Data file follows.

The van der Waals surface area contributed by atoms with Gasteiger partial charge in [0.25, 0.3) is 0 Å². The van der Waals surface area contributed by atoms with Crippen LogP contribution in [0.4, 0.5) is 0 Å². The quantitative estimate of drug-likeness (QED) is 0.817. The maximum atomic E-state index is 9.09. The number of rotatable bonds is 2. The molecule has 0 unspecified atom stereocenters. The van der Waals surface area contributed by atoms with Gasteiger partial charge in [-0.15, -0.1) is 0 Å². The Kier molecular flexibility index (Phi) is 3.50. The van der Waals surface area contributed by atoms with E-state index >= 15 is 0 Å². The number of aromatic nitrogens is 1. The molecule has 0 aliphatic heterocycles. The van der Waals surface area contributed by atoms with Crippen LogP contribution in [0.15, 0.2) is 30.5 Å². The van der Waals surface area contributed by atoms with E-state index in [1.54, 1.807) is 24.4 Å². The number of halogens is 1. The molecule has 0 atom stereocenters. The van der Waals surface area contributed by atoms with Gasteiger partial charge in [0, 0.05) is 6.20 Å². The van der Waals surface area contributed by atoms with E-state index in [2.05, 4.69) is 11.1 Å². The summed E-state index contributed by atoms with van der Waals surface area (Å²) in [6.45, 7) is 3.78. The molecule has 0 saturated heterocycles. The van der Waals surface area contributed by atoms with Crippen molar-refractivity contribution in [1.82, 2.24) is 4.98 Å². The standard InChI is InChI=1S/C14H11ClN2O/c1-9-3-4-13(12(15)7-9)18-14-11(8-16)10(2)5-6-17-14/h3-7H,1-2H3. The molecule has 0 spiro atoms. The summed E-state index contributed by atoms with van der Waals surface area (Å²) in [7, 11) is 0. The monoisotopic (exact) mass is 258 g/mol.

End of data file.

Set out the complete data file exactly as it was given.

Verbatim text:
The van der Waals surface area contributed by atoms with Gasteiger partial charge in [0.25, 0.3) is 0 Å². The van der Waals surface area contributed by atoms with Crippen LogP contribution in [0.4, 0.5) is 0 Å². The quantitative estimate of drug-likeness (QED) is 0.817. The maximum atomic E-state index is 9.09. The number of rotatable bonds is 2. The molecule has 0 unspecified atom stereocenters. The van der Waals surface area contributed by atoms with Gasteiger partial charge in [-0.15, -0.1) is 0 Å². The Kier molecular flexibility index (Phi) is 3.50. The van der Waals surface area contributed by atoms with E-state index >= 15 is 0 Å². The number of aromatic nitrogens is 1. The molecule has 0 aliphatic heterocycles. The van der Waals surface area contributed by atoms with Crippen LogP contribution in [0.15, 0.2) is 30.5 Å². The van der Waals surface area contributed by atoms with E-state index in [1.54, 1.807) is 24.4 Å². The number of halogens is 1. The molecule has 0 atom stereocenters. The van der Waals surface area contributed by atoms with Gasteiger partial charge in [0, 0.05) is 6.20 Å². The van der Waals surface area contributed by atoms with E-state index in [2.05, 4.69) is 11.1 Å². The summed E-state index contributed by atoms with van der Waals surface area (Å²) in [6.45, 7) is 3.78. The molecule has 0 saturated heterocycles. The van der Waals surface area contributed by atoms with Crippen molar-refractivity contribution in [1.82, 2.24) is 4.98 Å². The standard InChI is InChI=1S/C14H11ClN2O/c1-9-3-4-13(12(15)7-9)18-14-11(8-16)10(2)5-6-17-14/h3-7H,1-2H3. The molecule has 0 spiro atoms. The summed E-state index contributed by atoms with van der Waals surface area (Å²) in [7, 11) is 0. The monoisotopic (exact) mass is 258 g/mol.